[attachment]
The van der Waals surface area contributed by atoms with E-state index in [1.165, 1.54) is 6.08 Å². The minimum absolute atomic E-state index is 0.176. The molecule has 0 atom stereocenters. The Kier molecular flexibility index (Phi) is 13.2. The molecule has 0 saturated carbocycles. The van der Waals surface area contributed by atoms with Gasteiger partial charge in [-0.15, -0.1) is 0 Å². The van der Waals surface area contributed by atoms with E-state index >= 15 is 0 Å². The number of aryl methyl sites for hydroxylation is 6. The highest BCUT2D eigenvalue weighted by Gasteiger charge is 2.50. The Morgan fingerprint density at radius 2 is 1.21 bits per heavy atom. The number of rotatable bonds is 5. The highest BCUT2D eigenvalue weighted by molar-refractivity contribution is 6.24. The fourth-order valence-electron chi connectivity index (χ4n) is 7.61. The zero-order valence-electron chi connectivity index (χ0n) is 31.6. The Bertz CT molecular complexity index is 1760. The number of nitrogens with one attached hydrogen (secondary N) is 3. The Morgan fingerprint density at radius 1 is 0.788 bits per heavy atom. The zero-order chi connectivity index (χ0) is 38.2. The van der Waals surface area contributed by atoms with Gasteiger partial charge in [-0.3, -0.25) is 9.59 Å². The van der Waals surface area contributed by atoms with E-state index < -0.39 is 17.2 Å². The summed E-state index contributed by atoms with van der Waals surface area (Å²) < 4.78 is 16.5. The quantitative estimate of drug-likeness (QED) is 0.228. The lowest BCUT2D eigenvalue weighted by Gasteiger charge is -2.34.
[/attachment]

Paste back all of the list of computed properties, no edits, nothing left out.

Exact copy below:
The van der Waals surface area contributed by atoms with E-state index in [1.165, 1.54) is 6.08 Å². The minimum absolute atomic E-state index is 0.176. The molecule has 0 atom stereocenters. The Kier molecular flexibility index (Phi) is 13.2. The molecule has 0 saturated carbocycles. The van der Waals surface area contributed by atoms with Gasteiger partial charge in [-0.15, -0.1) is 0 Å². The van der Waals surface area contributed by atoms with E-state index >= 15 is 0 Å². The number of aryl methyl sites for hydroxylation is 6. The highest BCUT2D eigenvalue weighted by Gasteiger charge is 2.50. The Morgan fingerprint density at radius 2 is 1.21 bits per heavy atom. The number of rotatable bonds is 5. The highest BCUT2D eigenvalue weighted by molar-refractivity contribution is 6.24. The fourth-order valence-electron chi connectivity index (χ4n) is 7.61. The zero-order valence-electron chi connectivity index (χ0n) is 31.6. The Bertz CT molecular complexity index is 1760. The number of nitrogens with one attached hydrogen (secondary N) is 3. The Morgan fingerprint density at radius 1 is 0.788 bits per heavy atom. The zero-order chi connectivity index (χ0) is 38.2. The van der Waals surface area contributed by atoms with Gasteiger partial charge in [-0.3, -0.25) is 9.59 Å². The van der Waals surface area contributed by atoms with E-state index < -0.39 is 17.2 Å². The summed E-state index contributed by atoms with van der Waals surface area (Å²) < 4.78 is 16.5. The quantitative estimate of drug-likeness (QED) is 0.228. The lowest BCUT2D eigenvalue weighted by Gasteiger charge is -2.34.